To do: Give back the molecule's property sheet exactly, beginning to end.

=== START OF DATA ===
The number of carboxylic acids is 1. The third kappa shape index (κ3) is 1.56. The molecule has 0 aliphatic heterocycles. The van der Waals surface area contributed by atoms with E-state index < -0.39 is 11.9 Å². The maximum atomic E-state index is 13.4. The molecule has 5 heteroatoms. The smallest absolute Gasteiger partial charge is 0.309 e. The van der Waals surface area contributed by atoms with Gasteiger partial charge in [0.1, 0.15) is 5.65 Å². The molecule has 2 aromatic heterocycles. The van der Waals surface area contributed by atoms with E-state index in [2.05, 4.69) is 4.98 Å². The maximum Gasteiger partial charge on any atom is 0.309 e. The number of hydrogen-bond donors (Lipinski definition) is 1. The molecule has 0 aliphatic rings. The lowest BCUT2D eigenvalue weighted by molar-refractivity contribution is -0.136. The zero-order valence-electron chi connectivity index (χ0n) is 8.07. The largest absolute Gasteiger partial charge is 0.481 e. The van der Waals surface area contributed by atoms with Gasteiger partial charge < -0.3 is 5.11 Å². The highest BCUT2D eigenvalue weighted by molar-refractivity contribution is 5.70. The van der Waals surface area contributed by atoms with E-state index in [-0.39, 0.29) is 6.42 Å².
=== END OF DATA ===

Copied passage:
The number of carboxylic acids is 1. The third kappa shape index (κ3) is 1.56. The molecule has 0 aliphatic heterocycles. The van der Waals surface area contributed by atoms with E-state index < -0.39 is 11.9 Å². The maximum atomic E-state index is 13.4. The molecule has 5 heteroatoms. The smallest absolute Gasteiger partial charge is 0.309 e. The van der Waals surface area contributed by atoms with Gasteiger partial charge in [0.1, 0.15) is 5.65 Å². The molecule has 2 aromatic heterocycles. The van der Waals surface area contributed by atoms with E-state index in [2.05, 4.69) is 4.98 Å². The maximum Gasteiger partial charge on any atom is 0.309 e. The number of hydrogen-bond donors (Lipinski definition) is 1. The molecule has 0 aliphatic rings. The lowest BCUT2D eigenvalue weighted by molar-refractivity contribution is -0.136. The zero-order valence-electron chi connectivity index (χ0n) is 8.07. The largest absolute Gasteiger partial charge is 0.481 e. The van der Waals surface area contributed by atoms with Gasteiger partial charge < -0.3 is 5.11 Å². The highest BCUT2D eigenvalue weighted by molar-refractivity contribution is 5.70. The van der Waals surface area contributed by atoms with E-state index in [-0.39, 0.29) is 6.42 Å².